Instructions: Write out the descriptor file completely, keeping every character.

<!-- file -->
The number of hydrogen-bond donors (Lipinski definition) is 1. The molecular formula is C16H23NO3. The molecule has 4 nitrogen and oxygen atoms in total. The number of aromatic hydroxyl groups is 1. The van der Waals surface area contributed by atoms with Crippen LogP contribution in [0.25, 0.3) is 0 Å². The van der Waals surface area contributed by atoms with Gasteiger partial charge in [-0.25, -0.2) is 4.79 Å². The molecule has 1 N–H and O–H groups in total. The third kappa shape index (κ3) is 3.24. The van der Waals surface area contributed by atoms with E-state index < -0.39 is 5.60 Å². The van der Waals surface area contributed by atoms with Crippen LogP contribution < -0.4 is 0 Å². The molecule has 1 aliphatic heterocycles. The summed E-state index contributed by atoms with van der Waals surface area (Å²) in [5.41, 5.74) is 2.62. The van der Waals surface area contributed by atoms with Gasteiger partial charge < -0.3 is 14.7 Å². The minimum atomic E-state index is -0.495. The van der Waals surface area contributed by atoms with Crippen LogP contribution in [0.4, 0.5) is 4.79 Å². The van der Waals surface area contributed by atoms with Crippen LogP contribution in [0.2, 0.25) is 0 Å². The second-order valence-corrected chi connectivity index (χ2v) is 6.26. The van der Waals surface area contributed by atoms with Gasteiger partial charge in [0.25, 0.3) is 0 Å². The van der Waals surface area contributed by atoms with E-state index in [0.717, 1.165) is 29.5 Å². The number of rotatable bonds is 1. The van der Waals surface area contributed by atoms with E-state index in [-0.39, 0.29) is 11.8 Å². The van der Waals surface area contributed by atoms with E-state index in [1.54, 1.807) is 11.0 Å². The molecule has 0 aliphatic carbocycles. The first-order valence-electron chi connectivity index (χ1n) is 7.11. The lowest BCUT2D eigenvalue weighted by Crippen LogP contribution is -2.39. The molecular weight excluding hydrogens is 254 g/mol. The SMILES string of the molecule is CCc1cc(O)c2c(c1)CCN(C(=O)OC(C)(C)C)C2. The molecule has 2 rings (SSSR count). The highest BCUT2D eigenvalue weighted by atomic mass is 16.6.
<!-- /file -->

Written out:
The number of hydrogen-bond donors (Lipinski definition) is 1. The molecular formula is C16H23NO3. The molecule has 4 nitrogen and oxygen atoms in total. The number of aromatic hydroxyl groups is 1. The van der Waals surface area contributed by atoms with Crippen LogP contribution in [0.25, 0.3) is 0 Å². The van der Waals surface area contributed by atoms with Gasteiger partial charge in [-0.25, -0.2) is 4.79 Å². The molecule has 1 N–H and O–H groups in total. The third kappa shape index (κ3) is 3.24. The van der Waals surface area contributed by atoms with E-state index < -0.39 is 5.60 Å². The van der Waals surface area contributed by atoms with Crippen LogP contribution < -0.4 is 0 Å². The molecule has 1 aliphatic heterocycles. The summed E-state index contributed by atoms with van der Waals surface area (Å²) in [5.41, 5.74) is 2.62. The van der Waals surface area contributed by atoms with Gasteiger partial charge < -0.3 is 14.7 Å². The minimum atomic E-state index is -0.495. The van der Waals surface area contributed by atoms with Crippen LogP contribution in [0.4, 0.5) is 4.79 Å². The van der Waals surface area contributed by atoms with Crippen LogP contribution in [0.2, 0.25) is 0 Å². The second-order valence-corrected chi connectivity index (χ2v) is 6.26. The van der Waals surface area contributed by atoms with Gasteiger partial charge in [0.25, 0.3) is 0 Å². The van der Waals surface area contributed by atoms with E-state index in [0.717, 1.165) is 29.5 Å². The number of rotatable bonds is 1. The van der Waals surface area contributed by atoms with E-state index in [-0.39, 0.29) is 11.8 Å². The van der Waals surface area contributed by atoms with E-state index in [1.54, 1.807) is 11.0 Å². The molecule has 0 aliphatic carbocycles. The first-order valence-electron chi connectivity index (χ1n) is 7.11. The lowest BCUT2D eigenvalue weighted by Crippen LogP contribution is -2.39. The molecular weight excluding hydrogens is 254 g/mol. The SMILES string of the molecule is CCc1cc(O)c2c(c1)CCN(C(=O)OC(C)(C)C)C2. The molecule has 2 rings (SSSR count). The highest BCUT2D eigenvalue weighted by atomic mass is 16.6.